High intensity interval training is becoming a popular form of exercise. Not only does it help reduce body fat, decrease body fat enzymes, burn more calories, increase muscle tone and muscle size, improve glucose metabolism and improve cardiovascular health, but it can be done in as little as 4 minutes a day! Everyone can free up 4 minutes of time in their day to improve their health! So what is HIIT exactly and are there any studies to back up all of these amazing “side effects” to this type of exercise? Let’s discuss.
First off, this is NOT your typical cardio workout. You will not be spending 30-60 minutes on a treadmill, losing muscle mass and not doing much for your cardiovascular health. Conventional cardio performed for long periods of time has been found to decrease muscle tissue, decrease testosterone levels and decreases the ability of muscles to absorb glucose after training. Instead, high intensity interval training uses intervals of high-intensity exercises (like sprinting or pedaling as fast as you can on a bike) followed by an interval of a low-intensity exercise like walking, pedaling slow, or simply resting. An example of this type of workout would be pedaling as fast as you can for 20 seconds on a stationary bike, followed by 10 seconds of very slow pedaling. This cycle is completed 8 times for a total of 4 minutes. This scheme can be used for any exercise. If you have a little more time on your hands, you can alter the routine to 30 seconds of high intensity exercise and 60 seconds of rest or low intensity and repeat 10 times.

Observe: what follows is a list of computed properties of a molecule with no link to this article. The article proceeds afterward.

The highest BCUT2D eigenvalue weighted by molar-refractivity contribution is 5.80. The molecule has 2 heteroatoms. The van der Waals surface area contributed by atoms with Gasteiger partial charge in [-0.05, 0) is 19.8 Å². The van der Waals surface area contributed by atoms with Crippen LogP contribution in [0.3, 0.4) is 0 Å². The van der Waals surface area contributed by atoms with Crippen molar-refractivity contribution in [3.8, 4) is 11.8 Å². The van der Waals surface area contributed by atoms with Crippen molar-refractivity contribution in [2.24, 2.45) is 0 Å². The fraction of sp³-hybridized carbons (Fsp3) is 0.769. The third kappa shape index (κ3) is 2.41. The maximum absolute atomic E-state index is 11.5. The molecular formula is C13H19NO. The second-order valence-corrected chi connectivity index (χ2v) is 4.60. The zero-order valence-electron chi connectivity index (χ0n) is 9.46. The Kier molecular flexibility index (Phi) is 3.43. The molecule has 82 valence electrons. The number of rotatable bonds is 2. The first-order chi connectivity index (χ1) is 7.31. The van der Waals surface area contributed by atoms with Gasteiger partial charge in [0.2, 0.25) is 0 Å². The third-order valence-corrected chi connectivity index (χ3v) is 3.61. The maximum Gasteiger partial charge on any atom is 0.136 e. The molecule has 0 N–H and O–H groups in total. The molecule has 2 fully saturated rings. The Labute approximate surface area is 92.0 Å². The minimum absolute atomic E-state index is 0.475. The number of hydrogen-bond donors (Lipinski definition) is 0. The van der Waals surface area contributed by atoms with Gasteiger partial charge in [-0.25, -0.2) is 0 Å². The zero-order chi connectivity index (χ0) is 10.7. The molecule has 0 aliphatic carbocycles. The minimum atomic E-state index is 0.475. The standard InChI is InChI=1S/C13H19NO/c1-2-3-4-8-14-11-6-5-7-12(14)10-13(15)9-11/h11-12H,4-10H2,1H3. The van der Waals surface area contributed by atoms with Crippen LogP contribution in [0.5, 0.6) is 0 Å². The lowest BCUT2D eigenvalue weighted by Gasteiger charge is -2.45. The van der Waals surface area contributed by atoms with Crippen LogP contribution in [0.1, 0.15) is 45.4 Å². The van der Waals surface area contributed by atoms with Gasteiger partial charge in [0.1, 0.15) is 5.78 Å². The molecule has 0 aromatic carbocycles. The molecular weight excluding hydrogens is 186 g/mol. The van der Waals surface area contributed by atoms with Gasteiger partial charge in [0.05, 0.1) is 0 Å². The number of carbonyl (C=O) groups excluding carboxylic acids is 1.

There are almost an unlimited amount of sources for HIIT workouts on the internet or you can make one up yourself once you understand the principles. You can create a workout program with weights, resistance bands, body weight or a combination of all different types of exercises. Crossfit is also another great example of HIIT. Now, for those who are interested in some scientific proof, I’ll list and briefly discuss some of the research!
- According to a study done in 2012 by Gremeaux et al., high intensity interval training improves body composition, cardiometabolic risk and exercise tolerance in obese subjects. Total fat mass and trunk fat mass, lipid profile and triglyceride levels were significantly improved after the program completion. Metabolic syndrome was also reduced by 32.5%.
- A study done by Trapp et al., in 2008 demonstrated similar effects on young women (between the ages of 18-22) after they underwent a HIIT program. When compared with the women in the study that performed steady state (i.e. a typical treadmill workout), the women who went through HIIT training showed significant fat loss in the legs, reductions in total body mass and fat mass. This was accomplished with HALF of the exercise time commitment when compared to steady state training.
- Heydari et al., found similar results in body composition in their study from 2012. Interestingly, they also found that VO2max increased by 15% following an HIIT program. VO2max is defined as the maximum capacity of an individual’s body to transport and use oxygen during exercise. This is a good reflection of physical fitness in general.
- Not only is HIIT the best and most efficient way to get a great cardio (aerobic) workout, but according to a study done on competitive cyclists using HIIT, it also increases testosterone. Testosterone is critical to building muscle mass and strength.
There are many more studies touting the benefits of HIIT, so hop off that treadmill and try one of these workouts for 10 minutes. You can do this anywhere, you don’t need any specific equipment. You can use a jump rope, weights, strength bands or even just body weight. Give it a shot at Cohle Performance Chiropractic in Harrisburg, PA; you’ll be amazed at the results!